We’ve lived in Manhattan for nearly a year, and though we visited the Metropolitan Museum of Art on 5th Avenue several times, we hadn’t ventured to their second site – the Met Cloisters, until now.
The Cloisters are a branch of the Met which houses the museum’s medieval art and architechture collection. The museum is situated in picturesque Fort Tryon Park in Upper Manhattan, overlooking the Hudson River.
The meandering 10 minute walk through the park towards the Cloisters transports you to a different time. We walked on cobble stone paths, though hidden stone archways, down stone steps, through flower gardens, until we reached the museum.
The Cloisters are made up of five reassembled European abbeys and the look is medieval yet Moorish at the same time. There are stone walls with chapels housing the artwork and some “indoor-outdoor” space with both enclosed and open courtyards and gardens. There is currently a special exhibit on the lower level featuring boxwood carvings- the smallest, most detailed woodwork you may ever see. One, the size of a matchbox opened up into an altar scene with a crown of thorns so tiny I can’t even imagine how it was made. Others were rosary beads which opened to scenes of their apostles.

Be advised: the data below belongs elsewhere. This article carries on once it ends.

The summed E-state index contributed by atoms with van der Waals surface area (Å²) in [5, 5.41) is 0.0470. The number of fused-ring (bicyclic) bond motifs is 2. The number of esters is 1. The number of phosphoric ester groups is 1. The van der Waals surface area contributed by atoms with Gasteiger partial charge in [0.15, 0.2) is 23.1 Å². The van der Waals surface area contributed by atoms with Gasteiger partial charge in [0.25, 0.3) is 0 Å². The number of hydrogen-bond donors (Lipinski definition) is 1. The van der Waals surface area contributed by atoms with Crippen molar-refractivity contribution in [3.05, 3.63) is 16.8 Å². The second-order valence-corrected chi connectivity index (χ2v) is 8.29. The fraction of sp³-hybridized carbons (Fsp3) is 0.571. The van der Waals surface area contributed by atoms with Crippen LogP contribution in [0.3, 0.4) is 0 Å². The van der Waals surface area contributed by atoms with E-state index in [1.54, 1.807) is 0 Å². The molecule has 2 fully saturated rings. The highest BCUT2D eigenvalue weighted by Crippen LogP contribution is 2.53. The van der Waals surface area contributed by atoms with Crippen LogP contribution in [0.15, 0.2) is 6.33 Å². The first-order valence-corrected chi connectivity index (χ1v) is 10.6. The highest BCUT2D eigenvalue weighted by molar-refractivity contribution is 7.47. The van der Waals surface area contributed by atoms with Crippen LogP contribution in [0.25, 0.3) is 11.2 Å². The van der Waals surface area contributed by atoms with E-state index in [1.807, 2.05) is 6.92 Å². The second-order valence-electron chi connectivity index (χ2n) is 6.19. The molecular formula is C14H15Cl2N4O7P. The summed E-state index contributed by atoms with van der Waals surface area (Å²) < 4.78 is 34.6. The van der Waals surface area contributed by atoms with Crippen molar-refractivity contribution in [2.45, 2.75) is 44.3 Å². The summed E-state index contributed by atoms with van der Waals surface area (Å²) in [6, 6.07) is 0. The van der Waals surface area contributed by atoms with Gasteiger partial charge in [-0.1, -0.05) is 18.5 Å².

Getting to the Cloisters was pretty easy from the UWS – take the 1 train to 168th street station and transfer to the A train which lets you out at the foot of Fort Tryon park. Alternatively, the M4 bus takes you from 110th Station and drops you off in front of the museum itself.
Admission to the Cloisters is included in the price of the Met (5th Ave.) for same-day visits, but to be honest I’m not sure how many people can take advantage of that…there is so much to see in each museum individually that seeing both in one day would be exhausting. Admission is pay-what-you-wish, $25 suggested adult price.